Life in Recovery

Rebecca G. Baker, Ph.D.

Rebecca G. Baker, Ph.D., is the director of the NIH HEAL Initiative®Read more about Dr. Baker.

Dear HEAL Community,

Among us are many people living in long-term recovery who have shared stories about how their lives have changed for the better thanks to recovery. These include Ryan Caldwell, a peer support specialist working with the HEALing Communities Study:

“My life is amazing because of recovery … good things tend to happen, doors just open, and I have a lot of faith in what I do.”

HEAL researchers, including scientists in recovery who dedicate themselves to learning more about addiction, are looking for the best ways to help others through applying that knowledge. Lived experience of drug use, addiction, and recovery provides insights that benefit study design, research, recruitment – and the way we think about the opioid crisis. The HEAL Community Partner Committee is guiding our research community to make the most of this critical input.

“Every aspect of life is recovery,” is what we hear over and again. Finding a way to live your best life is what we all try to do, and HEAL recognizes that there are many different ways to help people stay healthy.

HEAL-funded research is currently building support structures in communities that provide multiple pathways to recovery. The Consortium on Addiction Recovery Science is a nationwide effort that focuses on research network-building initiatives, and we plan to expand this investment (see the current HEAL funding announcement) to enhance and expand community recovery support services in the coming year.

The Substance Abuse and Mental Health Services Administration (SAMHSA) announced a few months ago its new Office of Recovery, which will provide resources to states and communities to expand peer-delivered services with a focus on engaging people with lived experience in this essential work. Recovery Support Services is one of the pillars of the HHS Overdose Prevention Strategy.

In addition to treatment – whether medication, therapy, peer support, or all together – recovery organizations are gathering places for people. They provide transportation, food, and shelter; career-building resources; and friendship. They create community, which is known to help people find recovery and stay healthy. In this way, recovery organizations build recovery capital: tools and resources to help people stay on track toward achieving goals.

It is true that it often takes people many attempts to overcome an addiction, and very tragically, some do not make it. But new findings tell us that not only is recovery possible, it is also common – some good news.

A recent study followed up on a 2017 survey of Americans that asked the question “Did you use to have a problem with alcohol or drugs but no longer do?” This new research shows that about 80 percent of people who have had a past substance use disorder now consider themselves in recovery – and things improve the longer they stay there.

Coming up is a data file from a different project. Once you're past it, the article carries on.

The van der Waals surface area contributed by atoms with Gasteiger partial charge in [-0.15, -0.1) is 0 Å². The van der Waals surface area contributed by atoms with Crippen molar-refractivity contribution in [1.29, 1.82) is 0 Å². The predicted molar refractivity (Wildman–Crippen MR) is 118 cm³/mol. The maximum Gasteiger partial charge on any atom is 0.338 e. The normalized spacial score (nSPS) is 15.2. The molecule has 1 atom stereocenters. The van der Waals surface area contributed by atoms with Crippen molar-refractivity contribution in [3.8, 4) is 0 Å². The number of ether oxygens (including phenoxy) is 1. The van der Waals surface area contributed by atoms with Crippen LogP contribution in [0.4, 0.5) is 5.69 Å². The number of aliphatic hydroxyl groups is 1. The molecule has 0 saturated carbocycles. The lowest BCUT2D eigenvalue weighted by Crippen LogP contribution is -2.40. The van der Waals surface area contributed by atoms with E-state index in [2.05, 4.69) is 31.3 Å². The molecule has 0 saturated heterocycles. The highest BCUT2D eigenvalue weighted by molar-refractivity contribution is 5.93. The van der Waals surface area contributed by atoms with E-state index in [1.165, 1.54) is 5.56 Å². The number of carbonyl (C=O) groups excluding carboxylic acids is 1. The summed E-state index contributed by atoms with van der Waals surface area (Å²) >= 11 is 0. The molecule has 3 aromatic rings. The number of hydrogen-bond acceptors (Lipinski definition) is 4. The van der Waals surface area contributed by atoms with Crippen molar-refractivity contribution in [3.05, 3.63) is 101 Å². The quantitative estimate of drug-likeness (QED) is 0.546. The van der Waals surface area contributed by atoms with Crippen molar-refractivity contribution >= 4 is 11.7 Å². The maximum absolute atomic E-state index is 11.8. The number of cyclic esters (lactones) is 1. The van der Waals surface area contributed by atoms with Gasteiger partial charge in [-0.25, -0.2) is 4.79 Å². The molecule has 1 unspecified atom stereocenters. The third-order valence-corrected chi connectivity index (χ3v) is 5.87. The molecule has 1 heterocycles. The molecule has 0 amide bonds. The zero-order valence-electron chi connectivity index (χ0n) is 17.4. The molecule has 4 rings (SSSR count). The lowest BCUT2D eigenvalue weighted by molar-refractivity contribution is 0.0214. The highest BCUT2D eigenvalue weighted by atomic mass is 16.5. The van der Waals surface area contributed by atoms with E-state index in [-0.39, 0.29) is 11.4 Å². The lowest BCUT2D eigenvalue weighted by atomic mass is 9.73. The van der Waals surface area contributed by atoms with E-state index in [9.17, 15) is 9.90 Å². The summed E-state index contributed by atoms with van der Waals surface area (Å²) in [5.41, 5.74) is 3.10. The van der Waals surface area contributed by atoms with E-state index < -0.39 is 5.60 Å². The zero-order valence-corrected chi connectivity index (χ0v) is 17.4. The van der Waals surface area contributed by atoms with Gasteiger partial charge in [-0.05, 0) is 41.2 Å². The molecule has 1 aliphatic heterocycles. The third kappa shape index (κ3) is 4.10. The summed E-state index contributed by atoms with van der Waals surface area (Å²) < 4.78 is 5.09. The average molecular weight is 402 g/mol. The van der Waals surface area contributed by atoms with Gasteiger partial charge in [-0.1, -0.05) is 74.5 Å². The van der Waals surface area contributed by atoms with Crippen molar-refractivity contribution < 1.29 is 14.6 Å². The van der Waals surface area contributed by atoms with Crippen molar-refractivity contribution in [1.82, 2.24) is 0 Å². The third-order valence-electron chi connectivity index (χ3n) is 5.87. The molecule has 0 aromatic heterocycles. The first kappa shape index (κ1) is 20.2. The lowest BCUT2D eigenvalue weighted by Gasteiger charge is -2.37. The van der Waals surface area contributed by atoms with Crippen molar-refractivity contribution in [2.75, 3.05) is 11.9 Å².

Although addiction recovery is person-specific, it is measurable and includes many factors beyond substance use related to a new lifestyle choice that prioritizes personal health and well-being, and a greater connection to one’s family and community. Recovery measures look across many life domains, including physical, psychological, social, and environmental to assess not only substance use but also diet, sleep, exercise, self-esteem, body image, spirituality, and safety and security, among many other characteristics of daily life.

Toward quantifying recovery, scientists also look at achieving goals that become possible with healthy and satisfying, personally defined actions, like going back to school or getting a new job, regaining custody of children, buying a home – and helping others who are having problems. The latter is evident in the burgeoning field of peer specialists, who play a role in many HEAL-funded research studies.

Right now, 2 years into a pandemic that has had devastating effects on our material and emotional lives, and with the wide availability of deadly synthetic opioids like fentanyl, it’s essential that we as a community continue to use all the tools available to keep people alive – so they, too, can join the millions living life in recovery.

Almost a year ago, at the second annual HEAL Investigator’s meeting, we were fortunate to hear from Tom Coderre, among top leadership at SAMHSA, who credits treatment and recovery support with saving his life. Now 18 years in recovery, he is shaping policy to ensure that people “get their hope back.”

We thank him and others for leading the way.

As always, share information about HEAL with your networks and remember that we want to hear from you. It just takes a quick email to [email protected]